Upon hearing the verdict that Derek Chauvin was convicted on all three charges, I felt some relief and a measure of joy. The world wasn’t righted by any stretch. The structures of racial oppression didn’t melt away. Nor did police shootings and vigilantism suddenly cease, as we were reminded when Ma’Khia Bryant, a 16 year old African American girl, was shot 4 times in the chest in Columbus, Ohio and died, 20 minutes before the verdict was announced. 

And yet, the jury’s quick verdict to convict Chauvin of all charges goes against the grain of past practice where acquittal, regardless of deeply incriminating evidence, was assured. It is also a reminder of the changing landscape in this struggle, and demonstrates the power of popular mass action. Don’t let anyone tell you that the millions of people in the streets didn’t find its way into the courtroom deliberations and the jury’s decision.

Victories always run the danger of creating illusions, but there is little evidence of that here. Rather, for the growing array of drum majors for racial justice, this verdict is proof that their activism is necessary, their cause just, and their mission unfinished.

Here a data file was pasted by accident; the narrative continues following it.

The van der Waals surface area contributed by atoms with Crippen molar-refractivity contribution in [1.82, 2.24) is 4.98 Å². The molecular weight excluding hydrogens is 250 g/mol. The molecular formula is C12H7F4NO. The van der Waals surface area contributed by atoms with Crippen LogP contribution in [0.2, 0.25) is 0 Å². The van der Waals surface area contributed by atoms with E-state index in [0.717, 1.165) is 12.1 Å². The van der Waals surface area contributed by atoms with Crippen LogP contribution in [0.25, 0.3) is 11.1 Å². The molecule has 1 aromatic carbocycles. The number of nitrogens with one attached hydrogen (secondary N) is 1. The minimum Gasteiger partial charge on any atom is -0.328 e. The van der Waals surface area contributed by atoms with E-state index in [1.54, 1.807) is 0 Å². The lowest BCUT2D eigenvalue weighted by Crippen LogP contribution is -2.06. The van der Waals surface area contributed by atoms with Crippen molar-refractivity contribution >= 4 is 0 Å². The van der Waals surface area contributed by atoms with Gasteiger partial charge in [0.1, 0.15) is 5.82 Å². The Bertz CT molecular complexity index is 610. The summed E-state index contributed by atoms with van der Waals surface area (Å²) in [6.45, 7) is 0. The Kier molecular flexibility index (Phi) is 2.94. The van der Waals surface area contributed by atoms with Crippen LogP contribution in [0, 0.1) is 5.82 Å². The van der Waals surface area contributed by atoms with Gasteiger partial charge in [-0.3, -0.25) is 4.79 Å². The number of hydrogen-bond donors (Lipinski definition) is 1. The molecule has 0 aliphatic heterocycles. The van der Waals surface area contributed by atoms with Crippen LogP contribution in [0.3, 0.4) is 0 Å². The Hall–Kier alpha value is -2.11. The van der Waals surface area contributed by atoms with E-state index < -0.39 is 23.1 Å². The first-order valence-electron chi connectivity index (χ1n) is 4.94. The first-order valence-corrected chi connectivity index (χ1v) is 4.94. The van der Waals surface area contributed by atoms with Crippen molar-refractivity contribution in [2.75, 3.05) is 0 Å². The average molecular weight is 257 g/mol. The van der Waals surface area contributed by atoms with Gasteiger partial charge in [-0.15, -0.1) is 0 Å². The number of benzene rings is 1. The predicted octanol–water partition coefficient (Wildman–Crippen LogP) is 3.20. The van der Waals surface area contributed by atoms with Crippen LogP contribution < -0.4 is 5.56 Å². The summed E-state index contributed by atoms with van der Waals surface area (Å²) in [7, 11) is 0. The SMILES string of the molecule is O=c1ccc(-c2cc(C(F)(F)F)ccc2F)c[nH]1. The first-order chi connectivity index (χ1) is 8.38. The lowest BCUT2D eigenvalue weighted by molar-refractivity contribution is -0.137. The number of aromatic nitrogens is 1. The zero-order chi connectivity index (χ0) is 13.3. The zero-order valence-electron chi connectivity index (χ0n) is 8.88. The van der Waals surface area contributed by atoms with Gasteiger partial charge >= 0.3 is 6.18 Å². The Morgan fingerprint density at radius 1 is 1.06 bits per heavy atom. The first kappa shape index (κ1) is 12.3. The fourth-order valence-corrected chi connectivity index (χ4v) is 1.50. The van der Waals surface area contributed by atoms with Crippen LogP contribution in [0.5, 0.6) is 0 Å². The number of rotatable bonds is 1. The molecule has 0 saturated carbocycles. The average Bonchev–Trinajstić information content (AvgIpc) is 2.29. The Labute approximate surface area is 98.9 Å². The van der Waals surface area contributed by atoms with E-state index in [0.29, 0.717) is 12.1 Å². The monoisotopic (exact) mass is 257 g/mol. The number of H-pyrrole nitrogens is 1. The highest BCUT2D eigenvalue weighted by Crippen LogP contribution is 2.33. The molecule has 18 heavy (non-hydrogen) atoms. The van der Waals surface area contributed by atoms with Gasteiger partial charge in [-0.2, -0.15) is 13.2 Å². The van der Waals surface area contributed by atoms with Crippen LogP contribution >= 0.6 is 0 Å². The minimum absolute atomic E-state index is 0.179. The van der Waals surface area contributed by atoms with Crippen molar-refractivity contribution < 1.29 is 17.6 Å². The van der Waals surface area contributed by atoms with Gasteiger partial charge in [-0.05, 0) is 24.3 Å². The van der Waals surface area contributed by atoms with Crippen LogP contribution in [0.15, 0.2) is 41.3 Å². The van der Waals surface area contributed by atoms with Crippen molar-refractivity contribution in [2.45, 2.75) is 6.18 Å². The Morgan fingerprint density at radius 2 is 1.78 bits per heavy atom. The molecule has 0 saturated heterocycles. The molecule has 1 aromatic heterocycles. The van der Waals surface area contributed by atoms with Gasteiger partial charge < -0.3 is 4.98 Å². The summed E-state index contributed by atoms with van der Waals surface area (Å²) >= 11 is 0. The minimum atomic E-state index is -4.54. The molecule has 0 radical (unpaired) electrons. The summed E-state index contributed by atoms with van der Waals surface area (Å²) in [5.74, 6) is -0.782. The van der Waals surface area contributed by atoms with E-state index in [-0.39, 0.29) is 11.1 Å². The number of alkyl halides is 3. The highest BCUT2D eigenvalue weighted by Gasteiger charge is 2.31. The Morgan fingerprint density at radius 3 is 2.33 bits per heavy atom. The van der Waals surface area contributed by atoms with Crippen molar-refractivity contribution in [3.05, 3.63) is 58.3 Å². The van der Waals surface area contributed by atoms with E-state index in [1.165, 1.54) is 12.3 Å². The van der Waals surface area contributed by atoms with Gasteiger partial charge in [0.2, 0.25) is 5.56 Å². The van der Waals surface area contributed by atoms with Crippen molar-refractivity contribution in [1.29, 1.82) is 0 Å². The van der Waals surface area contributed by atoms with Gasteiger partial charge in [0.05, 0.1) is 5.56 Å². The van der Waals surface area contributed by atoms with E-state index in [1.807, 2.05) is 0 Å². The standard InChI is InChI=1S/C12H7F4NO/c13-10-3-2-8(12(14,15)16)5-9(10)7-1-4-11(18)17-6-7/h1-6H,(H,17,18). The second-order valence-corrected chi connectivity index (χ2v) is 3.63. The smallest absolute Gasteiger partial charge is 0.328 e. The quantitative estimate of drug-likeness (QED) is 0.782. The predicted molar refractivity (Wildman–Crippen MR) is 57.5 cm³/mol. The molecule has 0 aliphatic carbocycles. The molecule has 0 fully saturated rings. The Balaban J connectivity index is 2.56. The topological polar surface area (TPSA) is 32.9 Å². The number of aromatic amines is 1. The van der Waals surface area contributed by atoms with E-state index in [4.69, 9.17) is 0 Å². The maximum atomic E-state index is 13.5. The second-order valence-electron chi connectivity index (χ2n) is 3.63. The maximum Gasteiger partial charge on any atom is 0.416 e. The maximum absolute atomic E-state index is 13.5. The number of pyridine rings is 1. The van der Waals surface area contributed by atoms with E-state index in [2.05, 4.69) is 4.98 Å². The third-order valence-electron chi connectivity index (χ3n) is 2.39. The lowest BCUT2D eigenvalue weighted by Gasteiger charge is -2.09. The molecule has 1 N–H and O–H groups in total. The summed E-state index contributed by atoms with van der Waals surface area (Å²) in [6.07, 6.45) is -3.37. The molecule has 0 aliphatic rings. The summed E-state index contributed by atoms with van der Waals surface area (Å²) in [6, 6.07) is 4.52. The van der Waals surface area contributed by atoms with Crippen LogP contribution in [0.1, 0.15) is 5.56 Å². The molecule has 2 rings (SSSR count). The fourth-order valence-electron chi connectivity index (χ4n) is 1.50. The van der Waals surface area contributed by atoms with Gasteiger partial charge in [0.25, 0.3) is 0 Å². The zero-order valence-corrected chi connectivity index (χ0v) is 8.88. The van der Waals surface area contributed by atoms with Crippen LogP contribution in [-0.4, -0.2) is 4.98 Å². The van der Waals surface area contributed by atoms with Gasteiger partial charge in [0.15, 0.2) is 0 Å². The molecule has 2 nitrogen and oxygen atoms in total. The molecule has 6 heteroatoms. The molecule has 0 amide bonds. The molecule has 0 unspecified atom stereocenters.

George Floyd was killed, assassinated by racists who assumed, with more than ample precedent, that the blue wall and stacked courts would protect them no matter how out of bounds and deadly their actions. But they were wrong. And while nothing can make up for the Floyd family’s sorrow, perhaps the verdict and the well spring of support for George can give them a little comfort that his death, as his brother said at the time, wasn’t in vain; that he didn’t die unknown and unnoticed. 

Indeed, George Floyd (and Breonna Taylor and Eric Garner and Trayvon Martin and Michael Brown and Tamir Rice and Sandra Bland and Daunte Wright and Adam Toledo and Ma’Khia Bryant and so many others) reside in the hearts of tens of millions who feel outraged by their extrajudicial murders at the hands of “upholders” of the law and a judicial system that demonstrates, almost daily, that Black Lives don’t matter. The struggle continues!